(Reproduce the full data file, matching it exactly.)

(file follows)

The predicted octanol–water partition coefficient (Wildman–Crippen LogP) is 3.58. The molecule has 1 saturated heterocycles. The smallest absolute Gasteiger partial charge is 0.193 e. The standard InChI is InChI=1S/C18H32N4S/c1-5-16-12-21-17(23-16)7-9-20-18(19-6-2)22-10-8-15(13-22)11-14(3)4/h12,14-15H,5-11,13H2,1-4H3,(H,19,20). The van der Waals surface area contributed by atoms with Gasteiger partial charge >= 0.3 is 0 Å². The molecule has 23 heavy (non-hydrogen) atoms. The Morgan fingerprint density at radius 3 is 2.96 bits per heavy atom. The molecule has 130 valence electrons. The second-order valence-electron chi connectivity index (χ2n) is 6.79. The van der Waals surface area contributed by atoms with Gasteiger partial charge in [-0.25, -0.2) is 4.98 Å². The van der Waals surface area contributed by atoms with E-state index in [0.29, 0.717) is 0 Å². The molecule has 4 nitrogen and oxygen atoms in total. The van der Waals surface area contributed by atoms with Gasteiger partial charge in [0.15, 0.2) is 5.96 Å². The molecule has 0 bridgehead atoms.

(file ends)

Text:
The predicted octanol–water partition coefficient (Wildman–Crippen LogP) is 3.58. The molecule has 1 saturated heterocycles. The smallest absolute Gasteiger partial charge is 0.193 e. The standard InChI is InChI=1S/C18H32N4S/c1-5-16-12-21-17(23-16)7-9-20-18(19-6-2)22-10-8-15(13-22)11-14(3)4/h12,14-15H,5-11,13H2,1-4H3,(H,19,20). The van der Waals surface area contributed by atoms with Gasteiger partial charge >= 0.3 is 0 Å². The molecule has 23 heavy (non-hydrogen) atoms. The Morgan fingerprint density at radius 3 is 2.96 bits per heavy atom. The molecule has 130 valence electrons. The second-order valence-electron chi connectivity index (χ2n) is 6.79. The van der Waals surface area contributed by atoms with Gasteiger partial charge in [-0.25, -0.2) is 4.98 Å². The van der Waals surface area contributed by atoms with E-state index in [0.29, 0.717) is 0 Å². The molecule has 4 nitrogen and oxygen atoms in total. The van der Waals surface area contributed by atoms with Gasteiger partial charge in [0.15, 0.2) is 5.96 Å². The molecule has 0 bridgehead atoms.